Netscape usage

The story of Netscape
An article by Niclas Fogwall: © 2015

Once upon a time there was a browser called Netscape. It was the king of browsers — fast, innovative, cool. When people thought of the internet, they thought of Netscape.

Bill Gates at Microsoft decided to kill Netscape and to dominate the world of browsers. The only problem was that their browser, Internet Explorer, was much inferior to Netscape. However, Microsoft had the power to force Windows users into becoming loyal users when their browser was embedded into the operating system.

This was the starting point of a period known as the browser war. Microsoft made Internet Explorer incompatible with Netscape. Web designers had to take into account the behaviour of Internet Explorer as an increasing number of people used it as their new primary browser. Two other important tactics were then applied by Microsoft. Firstly, to make sure that new features were added to the html protocol, but only compatible with Internet Explorer. Secondly, to use aggressive marketing and development of html production tools, based on Internet Explorer. As a result, websites using code optimized for Internet Explorer became incompatible with Netscape (but rarely vice versa). People who wanted to visit certain websites were forced into using Internet Explorer. Only a fraction of Windows users managed to avoid using it. This ugly way of destroying healthy competition upset many Netscape users who developed a defiant attitude towards Microsoft.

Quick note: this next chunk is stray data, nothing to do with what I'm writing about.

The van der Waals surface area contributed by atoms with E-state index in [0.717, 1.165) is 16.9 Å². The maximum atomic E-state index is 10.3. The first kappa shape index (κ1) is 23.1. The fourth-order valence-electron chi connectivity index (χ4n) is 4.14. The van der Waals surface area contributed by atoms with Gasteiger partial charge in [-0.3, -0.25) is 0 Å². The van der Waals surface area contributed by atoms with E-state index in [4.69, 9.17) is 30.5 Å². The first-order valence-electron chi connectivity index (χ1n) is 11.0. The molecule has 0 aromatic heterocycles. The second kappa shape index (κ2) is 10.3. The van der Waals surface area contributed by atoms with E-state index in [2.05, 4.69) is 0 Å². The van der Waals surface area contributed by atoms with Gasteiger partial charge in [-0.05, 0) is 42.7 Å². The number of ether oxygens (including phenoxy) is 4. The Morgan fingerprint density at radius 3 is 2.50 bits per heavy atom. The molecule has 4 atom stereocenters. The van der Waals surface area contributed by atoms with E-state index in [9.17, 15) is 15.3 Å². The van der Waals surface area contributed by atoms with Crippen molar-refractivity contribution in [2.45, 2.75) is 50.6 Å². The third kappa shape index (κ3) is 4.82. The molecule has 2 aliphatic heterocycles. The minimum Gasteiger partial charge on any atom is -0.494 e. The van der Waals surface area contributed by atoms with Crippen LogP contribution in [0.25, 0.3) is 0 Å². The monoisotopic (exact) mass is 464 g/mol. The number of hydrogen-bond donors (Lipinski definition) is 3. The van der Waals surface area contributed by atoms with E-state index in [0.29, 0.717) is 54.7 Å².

In 1999, Netscape had lost the battle but the dot-com bubble was expanding insanely, and Netscape was valued at a whooping $10 billion. AOL acquired Netscape which made stock holders happy and developers sad. The first thing AOL did, was to sue Microsoft for abused monopoly power. However, this was not the vengeance that Netscape had hoped for. The court settlement included royalty-free distribution rights of Internet Explorer. AOL disbanded Netscape and the once so magnificent Netscape logo was removed from the building.

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